There was a festive air at Philadelphia's Baker Bowl as the Phillies and the Beaneaters
got together before a crowd of 23,000 to kick off the 1896 National League season.
Boston manager Frank Selee sent his ace, Kid Nichols, to start against Philadelphia's
The leadoff hitter for Boston was Billy Hamilton, who had been acquired from
Philadelphia in the offseason for Billy Nash, who served as Philadelphia's player
manager in 1896, and he got off to a fast start, drawing a walk to start the game. One out
later, Bobby Lowe lined a ground rule double into the overflow crowd that spilled on to
the field sending Hamilton to third. Hugh Duffy then powered a double to score Hamilton
and Lowe and give Boston a 2-0 lead. With two outs, right fielder Jimmy Bannon hit a
grounder that shortstop Lave Cross couldn't handle and Duffy scored the third run of the
Boston kept the pressure on in the second. With one out, Hamilton reached on a bunt
single and one out later, Lowe was hit by the pitch. Hamilton and Lowe then worked a
double steal. Duffy then grounded to Cross, who again failed to make the play to let
Hamtilton score and make it 4-0 Boston. Lowe tried to score, but Dan Brouthers tracked
down the errant ball in right field and gunned out Lowe at third base as he tried to get
Philadelphia got on the board in the third. Bill Hallman singled and Nash followed with a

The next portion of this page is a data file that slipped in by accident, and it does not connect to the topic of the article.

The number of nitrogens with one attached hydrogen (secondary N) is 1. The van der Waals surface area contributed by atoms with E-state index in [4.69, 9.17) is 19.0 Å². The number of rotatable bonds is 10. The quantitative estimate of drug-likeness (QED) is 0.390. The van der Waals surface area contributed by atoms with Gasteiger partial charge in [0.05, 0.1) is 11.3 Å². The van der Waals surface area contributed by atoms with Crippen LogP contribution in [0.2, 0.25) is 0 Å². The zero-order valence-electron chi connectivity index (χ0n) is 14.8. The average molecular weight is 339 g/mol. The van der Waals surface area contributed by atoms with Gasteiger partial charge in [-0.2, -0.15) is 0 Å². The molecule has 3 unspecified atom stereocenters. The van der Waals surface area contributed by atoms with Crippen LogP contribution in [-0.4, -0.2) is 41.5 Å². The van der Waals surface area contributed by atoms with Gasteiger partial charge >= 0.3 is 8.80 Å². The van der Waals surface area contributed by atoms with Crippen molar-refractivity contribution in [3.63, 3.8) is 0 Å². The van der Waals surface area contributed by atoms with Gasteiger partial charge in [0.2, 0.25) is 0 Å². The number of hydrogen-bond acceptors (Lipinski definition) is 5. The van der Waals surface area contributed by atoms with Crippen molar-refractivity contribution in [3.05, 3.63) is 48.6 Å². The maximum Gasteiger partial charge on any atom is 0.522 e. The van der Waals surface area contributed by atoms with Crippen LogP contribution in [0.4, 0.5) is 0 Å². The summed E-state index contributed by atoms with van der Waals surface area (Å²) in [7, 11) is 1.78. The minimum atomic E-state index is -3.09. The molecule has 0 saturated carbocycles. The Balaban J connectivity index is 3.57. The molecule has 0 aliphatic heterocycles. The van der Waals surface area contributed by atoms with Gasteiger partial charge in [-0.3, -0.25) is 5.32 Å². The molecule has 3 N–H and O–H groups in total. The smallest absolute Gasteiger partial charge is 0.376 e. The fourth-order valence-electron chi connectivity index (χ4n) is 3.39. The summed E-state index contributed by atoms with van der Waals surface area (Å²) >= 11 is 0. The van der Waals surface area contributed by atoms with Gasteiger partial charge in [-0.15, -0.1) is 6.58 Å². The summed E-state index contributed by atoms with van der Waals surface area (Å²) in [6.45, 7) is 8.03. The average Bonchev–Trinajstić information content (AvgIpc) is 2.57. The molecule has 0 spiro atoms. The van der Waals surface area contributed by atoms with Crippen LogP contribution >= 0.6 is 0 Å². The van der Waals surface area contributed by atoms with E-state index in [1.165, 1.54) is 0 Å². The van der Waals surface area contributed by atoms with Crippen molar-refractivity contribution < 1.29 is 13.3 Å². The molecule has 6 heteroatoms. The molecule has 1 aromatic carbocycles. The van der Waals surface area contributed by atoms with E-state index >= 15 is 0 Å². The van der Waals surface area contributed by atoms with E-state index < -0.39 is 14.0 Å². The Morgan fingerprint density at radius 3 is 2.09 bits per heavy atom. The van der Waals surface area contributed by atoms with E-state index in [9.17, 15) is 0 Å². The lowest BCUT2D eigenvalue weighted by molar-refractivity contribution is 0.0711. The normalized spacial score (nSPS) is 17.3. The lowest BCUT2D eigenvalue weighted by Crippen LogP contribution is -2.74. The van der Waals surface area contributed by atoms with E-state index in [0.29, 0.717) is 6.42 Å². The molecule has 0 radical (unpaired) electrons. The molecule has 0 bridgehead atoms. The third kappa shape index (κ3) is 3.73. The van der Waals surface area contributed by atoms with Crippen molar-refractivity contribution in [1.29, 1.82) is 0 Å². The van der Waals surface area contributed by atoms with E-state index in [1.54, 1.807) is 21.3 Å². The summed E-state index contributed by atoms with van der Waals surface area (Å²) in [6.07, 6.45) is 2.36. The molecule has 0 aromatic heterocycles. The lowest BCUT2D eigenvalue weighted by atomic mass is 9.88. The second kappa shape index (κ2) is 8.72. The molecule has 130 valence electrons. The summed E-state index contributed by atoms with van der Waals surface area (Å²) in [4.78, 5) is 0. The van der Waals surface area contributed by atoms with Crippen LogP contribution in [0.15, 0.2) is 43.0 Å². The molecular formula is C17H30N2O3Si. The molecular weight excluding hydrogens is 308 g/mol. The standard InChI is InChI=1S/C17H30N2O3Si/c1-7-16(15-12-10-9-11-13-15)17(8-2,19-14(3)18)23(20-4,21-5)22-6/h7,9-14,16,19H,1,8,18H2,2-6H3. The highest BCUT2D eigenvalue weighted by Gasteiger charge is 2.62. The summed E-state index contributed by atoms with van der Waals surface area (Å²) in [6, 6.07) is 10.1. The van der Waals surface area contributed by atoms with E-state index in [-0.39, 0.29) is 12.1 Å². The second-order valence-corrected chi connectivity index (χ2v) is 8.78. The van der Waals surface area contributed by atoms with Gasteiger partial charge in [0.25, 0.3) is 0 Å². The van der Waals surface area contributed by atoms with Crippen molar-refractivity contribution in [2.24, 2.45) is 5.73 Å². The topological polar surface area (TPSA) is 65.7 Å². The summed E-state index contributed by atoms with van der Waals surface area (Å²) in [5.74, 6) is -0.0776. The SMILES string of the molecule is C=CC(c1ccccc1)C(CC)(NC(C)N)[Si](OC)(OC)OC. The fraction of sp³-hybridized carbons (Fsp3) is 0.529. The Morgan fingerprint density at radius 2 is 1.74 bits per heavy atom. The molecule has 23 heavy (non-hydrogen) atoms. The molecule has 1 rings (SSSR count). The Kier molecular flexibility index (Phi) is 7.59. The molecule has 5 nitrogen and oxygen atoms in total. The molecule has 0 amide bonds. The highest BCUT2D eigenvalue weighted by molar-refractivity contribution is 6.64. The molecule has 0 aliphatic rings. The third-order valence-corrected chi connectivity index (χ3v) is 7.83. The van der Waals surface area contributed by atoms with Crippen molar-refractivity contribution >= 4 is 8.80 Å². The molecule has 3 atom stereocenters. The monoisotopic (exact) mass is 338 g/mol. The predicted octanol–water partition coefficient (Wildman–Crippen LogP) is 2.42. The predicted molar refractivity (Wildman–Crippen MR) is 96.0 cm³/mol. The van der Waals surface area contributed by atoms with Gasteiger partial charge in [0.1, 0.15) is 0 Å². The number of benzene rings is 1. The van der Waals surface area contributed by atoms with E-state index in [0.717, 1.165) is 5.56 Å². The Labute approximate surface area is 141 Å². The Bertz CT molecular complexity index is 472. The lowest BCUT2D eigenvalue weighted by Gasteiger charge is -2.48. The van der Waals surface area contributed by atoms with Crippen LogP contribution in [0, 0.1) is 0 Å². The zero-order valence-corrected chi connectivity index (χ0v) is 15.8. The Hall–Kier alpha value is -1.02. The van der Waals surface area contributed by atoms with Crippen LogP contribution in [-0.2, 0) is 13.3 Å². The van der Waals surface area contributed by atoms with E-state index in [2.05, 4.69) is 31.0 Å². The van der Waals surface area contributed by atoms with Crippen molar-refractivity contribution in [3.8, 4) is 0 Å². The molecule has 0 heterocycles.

walk. A sacrifice by Taylor moved the runners up 90 feet. Joe Sullivan grounded out to
score Hallman and Ed Delahanty singled to score Nash and it was 4-2 Boston after three.
Boston got the runs back in the top of the fourth. Nichols reached on an error by Nash.
Hamilton followed with a single and one out later, Lowe singled to load the bases. Duffy
then doubled in two runs. It was 6-2 Boston after four.
The teams exchanged runs in the 8th. Catcher Charlie Ganzel reached on a single. Nichols
tried to sacrifice him over, but Taylor threw wild and Ganzel scored. In the bottom half of the inning, Delahanty singled and Sam Thompson singled him to third and Ganzel
allowed a passed ball to make it 7-3, which was the final score.
Despite the auspicious beginning, Boston would finish in fourth place in the 12-team
National League with a 74-57 record. Philadelphia would finish eighth with a 62-68
record. Hamilton would have a stellar year, drawing 110 walks and stealing 83 bases and
finishing with a league-leading .477 OBP. But Duffy, who had batted .440 and slugged
.694 in 1894, slumped to a .300 average with a meager .389 slugging percentage.
The game featured seven future Hall of Famers in Hamilton, Duffy, Boston third
baseman Jimmy Collins, Nichols, Delahanty, Thompson, and Brouthers. And
Philadelphia would bring in rookie Nap Lajoie in August to fill in for Brouthers at first